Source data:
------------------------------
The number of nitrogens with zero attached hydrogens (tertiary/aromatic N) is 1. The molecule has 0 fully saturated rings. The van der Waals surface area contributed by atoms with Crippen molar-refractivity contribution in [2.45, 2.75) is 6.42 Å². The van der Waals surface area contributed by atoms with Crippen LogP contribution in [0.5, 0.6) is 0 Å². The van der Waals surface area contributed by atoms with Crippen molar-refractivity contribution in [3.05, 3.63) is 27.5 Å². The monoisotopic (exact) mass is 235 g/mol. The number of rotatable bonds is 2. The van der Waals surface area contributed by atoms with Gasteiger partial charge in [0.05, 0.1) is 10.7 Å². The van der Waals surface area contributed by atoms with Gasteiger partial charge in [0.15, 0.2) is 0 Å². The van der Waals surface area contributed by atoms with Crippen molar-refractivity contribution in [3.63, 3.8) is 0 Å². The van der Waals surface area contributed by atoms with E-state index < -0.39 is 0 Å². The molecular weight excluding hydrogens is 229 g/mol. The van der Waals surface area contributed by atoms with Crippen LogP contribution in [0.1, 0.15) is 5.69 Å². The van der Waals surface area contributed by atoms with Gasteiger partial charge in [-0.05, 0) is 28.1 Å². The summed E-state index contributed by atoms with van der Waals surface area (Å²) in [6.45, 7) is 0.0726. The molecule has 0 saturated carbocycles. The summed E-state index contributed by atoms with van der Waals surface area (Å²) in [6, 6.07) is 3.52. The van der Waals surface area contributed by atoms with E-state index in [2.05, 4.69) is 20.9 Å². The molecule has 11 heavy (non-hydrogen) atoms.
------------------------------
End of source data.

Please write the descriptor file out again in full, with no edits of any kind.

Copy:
The number of nitrogens with zero attached hydrogens (tertiary/aromatic N) is 1. The molecule has 0 fully saturated rings. The van der Waals surface area contributed by atoms with Crippen molar-refractivity contribution in [2.45, 2.75) is 6.42 Å². The van der Waals surface area contributed by atoms with Crippen LogP contribution in [0.5, 0.6) is 0 Å². The van der Waals surface area contributed by atoms with Crippen molar-refractivity contribution in [3.05, 3.63) is 27.5 Å². The monoisotopic (exact) mass is 235 g/mol. The number of rotatable bonds is 2. The van der Waals surface area contributed by atoms with Gasteiger partial charge in [0.05, 0.1) is 10.7 Å². The van der Waals surface area contributed by atoms with Gasteiger partial charge in [0.15, 0.2) is 0 Å². The van der Waals surface area contributed by atoms with Crippen molar-refractivity contribution in [3.63, 3.8) is 0 Å². The van der Waals surface area contributed by atoms with E-state index < -0.39 is 0 Å². The molecular weight excluding hydrogens is 229 g/mol. The van der Waals surface area contributed by atoms with Crippen LogP contribution in [0.1, 0.15) is 5.69 Å². The van der Waals surface area contributed by atoms with Gasteiger partial charge in [-0.05, 0) is 28.1 Å². The summed E-state index contributed by atoms with van der Waals surface area (Å²) in [6.45, 7) is 0.0726. The molecule has 0 saturated carbocycles. The summed E-state index contributed by atoms with van der Waals surface area (Å²) in [6, 6.07) is 3.52. The van der Waals surface area contributed by atoms with E-state index in [2.05, 4.69) is 20.9 Å². The molecule has 11 heavy (non-hydrogen) atoms.